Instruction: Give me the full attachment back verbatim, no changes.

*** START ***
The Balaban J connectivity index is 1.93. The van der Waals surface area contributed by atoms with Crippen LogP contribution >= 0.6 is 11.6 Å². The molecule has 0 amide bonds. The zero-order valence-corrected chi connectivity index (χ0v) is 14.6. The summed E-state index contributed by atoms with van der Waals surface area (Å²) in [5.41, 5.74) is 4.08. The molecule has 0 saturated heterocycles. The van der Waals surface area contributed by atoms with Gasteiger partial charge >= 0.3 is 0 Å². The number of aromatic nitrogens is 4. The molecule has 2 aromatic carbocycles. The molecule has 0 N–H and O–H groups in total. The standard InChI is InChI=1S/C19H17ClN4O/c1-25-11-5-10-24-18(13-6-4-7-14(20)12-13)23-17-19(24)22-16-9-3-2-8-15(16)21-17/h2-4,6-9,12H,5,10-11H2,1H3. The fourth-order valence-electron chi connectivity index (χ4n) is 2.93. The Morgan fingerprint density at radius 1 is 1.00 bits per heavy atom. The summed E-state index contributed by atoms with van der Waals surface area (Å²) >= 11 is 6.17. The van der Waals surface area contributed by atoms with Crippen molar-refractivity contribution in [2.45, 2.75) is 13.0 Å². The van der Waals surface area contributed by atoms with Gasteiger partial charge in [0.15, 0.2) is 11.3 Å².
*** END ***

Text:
The Balaban J connectivity index is 1.93. The van der Waals surface area contributed by atoms with Crippen LogP contribution >= 0.6 is 11.6 Å². The molecule has 0 amide bonds. The zero-order valence-corrected chi connectivity index (χ0v) is 14.6. The summed E-state index contributed by atoms with van der Waals surface area (Å²) in [5.41, 5.74) is 4.08. The molecule has 0 saturated heterocycles. The van der Waals surface area contributed by atoms with Gasteiger partial charge >= 0.3 is 0 Å². The number of aromatic nitrogens is 4. The molecule has 2 aromatic carbocycles. The molecule has 0 N–H and O–H groups in total. The standard InChI is InChI=1S/C19H17ClN4O/c1-25-11-5-10-24-18(13-6-4-7-14(20)12-13)23-17-19(24)22-16-9-3-2-8-15(16)21-17/h2-4,6-9,12H,5,10-11H2,1H3. The fourth-order valence-electron chi connectivity index (χ4n) is 2.93. The Morgan fingerprint density at radius 1 is 1.00 bits per heavy atom. The summed E-state index contributed by atoms with van der Waals surface area (Å²) >= 11 is 6.17. The van der Waals surface area contributed by atoms with Crippen molar-refractivity contribution in [2.45, 2.75) is 13.0 Å². The van der Waals surface area contributed by atoms with Gasteiger partial charge in [0.15, 0.2) is 11.3 Å².